Prairie in Bloom: Colter Wall – “Live in Front of Nobody”

Editor’s Note: This is a review of Colter Wall’s March 11th live stream event “Live in Front of Nobody,” contributed by Sean Herington Smith.

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Colter Wall’s music has been evolving ever since he entered the public consciousness in 2014. And it’s no wonder, he was only 19 when his EP Imaginary Appalachia was released. He was still coming of age. Each of his next three albums was a slight departure from the one before it, and they stand out today like frozen still images of an artist in transition. With each release, his mesmerizing voice has gotten tamer, less resonant but more diverse, and the emotional tenor of the songs has gotten lighter.  And of course, along the way, his catalog of music got a lot more western. 

Wall’s performance on March 11, backed by the Scary Prairie Boys and billed as “Live in Front of Nobody,” was the first proper concert since his most recent album Western Swing and Waltzes came out last August. Except for a couple of solo livestreams and a few stray songs from his bunkhouse, Wall’s largely been out of view for more than a year. As such, the virtual event at Nashville’s historic Sound Emporium Studios represented an opportunity for him to provide a long-delayed signature performance, and at the same time, leave behind another time capsule—this one of early ’21 Colter. 

Fans who paid $15 to watch the pre-recorded session saw a confident and relaxed artist make his way through an ever-expanding repertoire, and dole out a few surprises like “Is Anybody Goin’ to San Antone?” first recorded by Charley Pride in 1970, and a yodeling rendition of “Up Against the Wall Redneck Mother,” grinning as he changed the line to, “kicking hipsters asses and raising hell.”    

Colter Wall is now a mature, fully realized music creator, exploring and reinventing the canon of western songs, and contributing to it with his own pieces. His command of the genre was on full display during the performance, which included Roger Miller’s “The Last Word in Lonesome is Me,” and “Cowpoke” by Stan Jones, which is on the latest album, along with a spirited “Jimmie Rodgers deal,” as Wall called it. Among his own songs, he played “Rocky Mountain Rangers,” the snappy tune about a real-life Canadian militia from 1885, and the foreboding “Henry and Sam,” a lament about the legacy of gun manufacturers Samuel Colt and Benjamin Tyler Henry.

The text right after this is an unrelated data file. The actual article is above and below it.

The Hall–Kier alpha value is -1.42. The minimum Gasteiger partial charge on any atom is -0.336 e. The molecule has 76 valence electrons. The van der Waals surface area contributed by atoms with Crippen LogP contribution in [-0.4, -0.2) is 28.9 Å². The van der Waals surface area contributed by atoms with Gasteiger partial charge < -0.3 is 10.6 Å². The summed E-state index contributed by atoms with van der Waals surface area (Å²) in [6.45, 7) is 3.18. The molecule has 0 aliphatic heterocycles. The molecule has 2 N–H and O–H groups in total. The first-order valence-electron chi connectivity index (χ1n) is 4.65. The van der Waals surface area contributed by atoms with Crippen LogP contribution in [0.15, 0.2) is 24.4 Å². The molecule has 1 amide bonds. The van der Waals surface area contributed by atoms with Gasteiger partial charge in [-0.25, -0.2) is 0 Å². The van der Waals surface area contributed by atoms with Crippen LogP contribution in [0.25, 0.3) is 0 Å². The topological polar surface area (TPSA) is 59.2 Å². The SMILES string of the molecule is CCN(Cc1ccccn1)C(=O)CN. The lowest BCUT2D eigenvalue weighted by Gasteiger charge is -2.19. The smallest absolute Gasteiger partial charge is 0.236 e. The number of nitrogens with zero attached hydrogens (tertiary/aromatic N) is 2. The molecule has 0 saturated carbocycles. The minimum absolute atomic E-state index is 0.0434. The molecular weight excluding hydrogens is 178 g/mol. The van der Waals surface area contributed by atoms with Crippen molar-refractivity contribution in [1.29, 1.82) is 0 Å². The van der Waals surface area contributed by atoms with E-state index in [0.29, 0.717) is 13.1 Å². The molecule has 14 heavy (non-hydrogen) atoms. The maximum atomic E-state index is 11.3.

Not everyone likes to see their favorite musician evolve, and grow out of the phase that first drew them in, and Colter Wall understands that. His most viewed YouTube performances are from the earliest stage of his career, when he was a different artist altogether. Clips from his 2015 “Brewery Sessions” have been viewed more than 10 million times, dwarfing all his other videos on the channel. Fans have been falling in love with those performances ever since, swooning over his deep baritone voice and the brooding persona behind the black cowboy hat. 

He couldn’t be more different today, and he grasps the challenge those earlier videos present. He tweeted last October, “I’m glad folks still enjoy those brewery sessions from 2015. I can’t watch them without cringing. The vocals are very forced. I’m grateful for what their popularity has done for me, but I hope folks are able to accept that I simply don’t play/sing that way anymore.”

If there was a defining moment in the Nashville show that represented his evolution, it was the version he played of “Motorcycle.” Originally released on his 2017 self-titled album, the dissonant song with dreamlike imagery and weary lyrics was an instant fan favorite. Like all the songs on that record, Colter Wall sang it in his signature timbre that some said could turn water into whiskey. But in this session, he confirmed what he tweeted last fall. Not only does his evolved singing style apply to his new songs, it’s how he’s going to do the old ones as well. Brewery Sessions Wall is gone. More than that though, he also added a new verse—one that was written by his buddy Blake Berglund, and inspired by Wall’s entry into the cattle business.

“Got a handful of cattle, put my brand upon their side,
Now I gotta learn to rope and I gotta learn to ride.
With a little bit of luck gonna keep ‘em all alive,
Got a handful of cattle, put my brand upon their side.
Get a C and a W and blaze into their sides.” 

The new verse, along with Pat Lyons’ skilled dobro and Jake Groves’ rangy harmonica, transformed the very nature of the song, re-casting it into a Western tune that lives in the same skin Wall now inhabits. Judging by some grumbling in the comment feed, not all of Wall’s fans will accept his transformation, but that is how it often goes. Dylan was booed for changing course. Mid-career Cash was left behind when he would not. But it worked out alright for both, and there’s a version of the future where Wall’s long career is compared to theirs. 

Hopefully Colter Wall’s new session will be on YouTube soon, allowing a wider audience to assess and appreciate where the art form has taken him, and where he has taken it—and contemplate where he might yet take all of us. 

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